Shine, baby, shine 

Shine like the sun – or like you’ve been burnt by  the sun…. 

Spending Christmas vacation in the Florida Keys is a great way to get a good sunburn, or a healthy glow from the salt water. If you’re anything like me, with very fair skin, sunscreen is your best friend on trips like these! When spending extended amounts of time with a large group of family members, finding ways to be alone to soak in the moment are very valuable too. This can be tricky – you don’t want to be rude, but introverts like me often need just a few minutes to reflect on the days’ happenings and gather their thoughts before carrying on with the good times. 

This post will be more specific than some of my others; intended to speak to the quiet ones, the soul searching ones, the thoughtful ones, the beloved introverts. Scroll down for my 3 tips for surviving too much fun! 

This past week was my first real vacation with *part* of my new husband’s whole family – that sentence makes more sense when I say he has 3 families 😉 Four sisters, a brother-in-law, dad and his significant other & her 2 boys. Plus Austin and I. That’s a grand total of 11 people! Two condos + one boat + three days = lots of family time. Does this sounds ridiculously fun and overwhelming to anyone else?! Ha. 

Austins sisters and I by the pool

Going on vacation in such a gorgeous setting as the Keys was amazing. I loved every second of it; surrounded by clear blue water, palm trees and flowering bushes. In between going boating, paddle boarding, kayaking and tanning, we had lots of quality time together. Even while enjoying myself so immensely I found myself so badly wanting to escape. This is a feeling that after many self discoveries in high school no longer scares me. I know there is nothing wrong with me for wanting to get away from a perfectly fun and fine situation. It’s purely how I’m wired. My brain and my heart can’t keep up.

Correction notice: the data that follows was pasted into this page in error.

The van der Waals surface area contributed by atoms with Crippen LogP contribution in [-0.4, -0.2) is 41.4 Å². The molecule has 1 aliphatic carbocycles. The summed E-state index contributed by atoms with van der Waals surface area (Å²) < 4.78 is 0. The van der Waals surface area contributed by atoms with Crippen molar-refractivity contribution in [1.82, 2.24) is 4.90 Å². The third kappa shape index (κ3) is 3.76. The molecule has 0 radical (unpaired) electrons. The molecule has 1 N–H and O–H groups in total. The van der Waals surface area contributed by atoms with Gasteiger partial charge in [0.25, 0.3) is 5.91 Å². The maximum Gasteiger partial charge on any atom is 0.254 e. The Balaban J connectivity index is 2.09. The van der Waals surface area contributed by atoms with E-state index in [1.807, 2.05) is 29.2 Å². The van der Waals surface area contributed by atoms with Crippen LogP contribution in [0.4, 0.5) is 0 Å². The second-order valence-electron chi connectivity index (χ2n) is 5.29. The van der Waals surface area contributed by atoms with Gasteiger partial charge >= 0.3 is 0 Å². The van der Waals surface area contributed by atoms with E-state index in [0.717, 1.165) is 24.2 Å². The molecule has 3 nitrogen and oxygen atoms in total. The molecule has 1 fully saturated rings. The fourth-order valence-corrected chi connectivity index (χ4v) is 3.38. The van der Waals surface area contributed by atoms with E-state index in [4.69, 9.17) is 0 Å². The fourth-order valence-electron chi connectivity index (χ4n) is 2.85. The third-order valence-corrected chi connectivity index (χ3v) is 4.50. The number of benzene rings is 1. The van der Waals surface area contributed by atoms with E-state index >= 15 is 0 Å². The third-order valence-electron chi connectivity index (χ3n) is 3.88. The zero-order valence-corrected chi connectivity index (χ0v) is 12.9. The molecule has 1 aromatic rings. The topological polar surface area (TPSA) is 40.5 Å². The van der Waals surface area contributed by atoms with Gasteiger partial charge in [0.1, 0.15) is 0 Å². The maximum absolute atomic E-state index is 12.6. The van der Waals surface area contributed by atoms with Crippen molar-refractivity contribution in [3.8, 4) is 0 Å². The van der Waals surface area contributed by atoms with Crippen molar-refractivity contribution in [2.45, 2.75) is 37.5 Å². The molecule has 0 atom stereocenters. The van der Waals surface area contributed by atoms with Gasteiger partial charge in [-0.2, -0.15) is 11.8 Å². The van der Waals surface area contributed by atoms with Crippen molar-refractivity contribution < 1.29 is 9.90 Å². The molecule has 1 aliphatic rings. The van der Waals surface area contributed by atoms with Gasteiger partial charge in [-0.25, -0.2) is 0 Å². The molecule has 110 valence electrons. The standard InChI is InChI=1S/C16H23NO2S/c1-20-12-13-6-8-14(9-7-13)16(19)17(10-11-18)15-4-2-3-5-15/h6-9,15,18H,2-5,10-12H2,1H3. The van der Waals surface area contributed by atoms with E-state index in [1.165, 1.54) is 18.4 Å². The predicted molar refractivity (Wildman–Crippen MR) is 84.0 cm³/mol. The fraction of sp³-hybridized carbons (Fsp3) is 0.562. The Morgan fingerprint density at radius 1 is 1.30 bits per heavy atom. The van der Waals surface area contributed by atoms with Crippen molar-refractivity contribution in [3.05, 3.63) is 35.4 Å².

THREE TIPS FOR THE INTROVERT SURROUNDED BY TOO MUCH FUN: 

1. Be honest with the people close to you about your need for time alone, and explain that in no way does it reflect negatively on them. 

2. Know your limits. Take your 10 minutes alone before you start to get frustrated, sad or lethargic. These are all symptoms of an introvert on borderline overload, and being self aware will save you from many arguments and misunderstandings. 

3. Be brief. Yes, you need time alone, but your family needs you to be present and involved in this special time. Be responsible for yourself but don’t be selfish. 

A healthy, happy you is the best gift you can give your family & friends. Don’t be afraid to stand up for the time you need. 

Letting your loved ones in on your little introvert secrets can help strengthen your relationships, and takes some of the pressure off of you to perform  or endure large gatherings. You can be free to enjoy yourself in your own way! 


~ My father-in-law David and I on the boat~

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